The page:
Alfred Paine began life in wealth and privilege. His family wasn't warm or close, but his parents endowed him with a trust fund at birth and later, an Ivy League education. When he died, though, he counted no close friends. He left behind multiple unhappy marriages and adult children who rarely visited him. One daughter described him as having lived "an emotionally starved life."
Terry Waters, a former college wrestler and baseball player, loved working out. He got real pleasure out of pushing himself hard at the gym, and he liked the feeling of tired but virtuous afterwards. He figured regular physical activity and its health benefits would always be a part of his life.
Then came marriage, three kids, a demanding job as a software engineer in Boston — and a thousand and one excuses not to make it to the gym. “For a little while, you convince yourself you’re still in pretty...
Paine's schoolmate, Godfrey Camille, also came from an upper-class, troubled home. His parents were loners, nervous, and suspicious to a fault. "I neither liked nor respected my parents," he said. An acquaintance from his college days remembered him as "an intractable and unhappy hypochondriac." Needy and unloved, Camille coped unconsciously by running to the college infirmary for unfounded ailments. But he eventually bloomed into what one observer called a "happy, giving, and beloved man." His daughter praised him as a great father. When he turned 80, he threw himself a birthday potluck party and hired a jazz band -- and 300 people showed up.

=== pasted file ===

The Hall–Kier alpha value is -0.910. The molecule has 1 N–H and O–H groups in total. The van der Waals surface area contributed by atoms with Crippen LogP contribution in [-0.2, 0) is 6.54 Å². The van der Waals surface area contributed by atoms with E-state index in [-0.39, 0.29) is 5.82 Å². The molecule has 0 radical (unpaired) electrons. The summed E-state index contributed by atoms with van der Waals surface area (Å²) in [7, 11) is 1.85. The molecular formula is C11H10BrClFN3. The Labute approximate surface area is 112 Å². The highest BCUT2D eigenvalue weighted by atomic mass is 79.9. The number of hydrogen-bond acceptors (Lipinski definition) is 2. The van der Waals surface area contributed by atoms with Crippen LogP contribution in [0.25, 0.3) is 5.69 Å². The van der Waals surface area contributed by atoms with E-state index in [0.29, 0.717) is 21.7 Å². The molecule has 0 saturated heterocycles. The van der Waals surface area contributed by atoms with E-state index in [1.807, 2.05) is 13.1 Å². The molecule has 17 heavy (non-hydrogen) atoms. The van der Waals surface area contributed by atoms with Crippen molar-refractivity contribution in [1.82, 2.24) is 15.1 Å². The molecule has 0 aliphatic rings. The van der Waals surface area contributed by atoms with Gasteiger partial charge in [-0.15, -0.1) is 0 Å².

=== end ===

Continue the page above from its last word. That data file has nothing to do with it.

Why did Camille grow into an emotionally healthy man, while Paine did not? Powerful clues emerge from a landmark study on men's development that has run for more than seven decades, making it the longest study of its kind in the world.
Characteristics of Emotionally Healthy Men
Paine and Camille, whose real names were disguised, were among more than 200 Harvard undergraduate men whom researchers studied for physical and mental health from late adolescence into very old age. The Grant Study of Adult Development began in 1938 and continues today, though the 62 Grant men who survive are now in their late 80s or 90s.
What can we learn from the lives of so many men studied over so many years? In his recent book, Triumphs of Experience: The Men of the Harvard Grant Study, George Vaillant, MD, a psychiatrist and professor at Harvard Medical School who became the study's director in 1966, extracts the insights gained from the study and translates them into life lessons. The following are some key insights Vaillant discovered about how men can live mentally healthy and emotionally rewarding lives.